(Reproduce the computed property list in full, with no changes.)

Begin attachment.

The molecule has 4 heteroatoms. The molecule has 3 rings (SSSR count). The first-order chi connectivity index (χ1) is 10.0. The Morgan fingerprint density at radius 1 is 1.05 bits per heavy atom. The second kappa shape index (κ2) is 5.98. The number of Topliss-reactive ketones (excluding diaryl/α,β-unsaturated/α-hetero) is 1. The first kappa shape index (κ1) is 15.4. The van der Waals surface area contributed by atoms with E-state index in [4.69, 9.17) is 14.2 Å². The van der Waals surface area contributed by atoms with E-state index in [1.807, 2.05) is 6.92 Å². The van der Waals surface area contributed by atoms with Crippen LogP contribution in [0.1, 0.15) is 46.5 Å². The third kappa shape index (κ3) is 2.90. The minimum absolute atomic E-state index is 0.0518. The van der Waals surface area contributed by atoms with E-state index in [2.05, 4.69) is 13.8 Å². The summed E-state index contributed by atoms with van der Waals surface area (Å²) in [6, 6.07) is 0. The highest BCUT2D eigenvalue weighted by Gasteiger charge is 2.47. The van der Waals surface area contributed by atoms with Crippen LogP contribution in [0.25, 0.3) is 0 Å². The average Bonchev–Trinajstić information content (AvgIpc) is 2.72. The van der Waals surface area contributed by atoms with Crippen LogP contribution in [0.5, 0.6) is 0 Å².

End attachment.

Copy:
The molecule has 4 heteroatoms. The molecule has 3 rings (SSSR count). The first-order chi connectivity index (χ1) is 10.0. The Morgan fingerprint density at radius 1 is 1.05 bits per heavy atom. The second kappa shape index (κ2) is 5.98. The number of Topliss-reactive ketones (excluding diaryl/α,β-unsaturated/α-hetero) is 1. The first kappa shape index (κ1) is 15.4. The van der Waals surface area contributed by atoms with E-state index in [4.69, 9.17) is 14.2 Å². The van der Waals surface area contributed by atoms with E-state index in [1.807, 2.05) is 6.92 Å². The van der Waals surface area contributed by atoms with Crippen LogP contribution in [0.1, 0.15) is 46.5 Å². The third kappa shape index (κ3) is 2.90. The minimum absolute atomic E-state index is 0.0518. The van der Waals surface area contributed by atoms with E-state index in [2.05, 4.69) is 13.8 Å². The summed E-state index contributed by atoms with van der Waals surface area (Å²) in [6, 6.07) is 0. The highest BCUT2D eigenvalue weighted by Gasteiger charge is 2.47. The van der Waals surface area contributed by atoms with Crippen LogP contribution in [0.25, 0.3) is 0 Å². The average Bonchev–Trinajstić information content (AvgIpc) is 2.72. The van der Waals surface area contributed by atoms with Crippen LogP contribution in [0.5, 0.6) is 0 Å².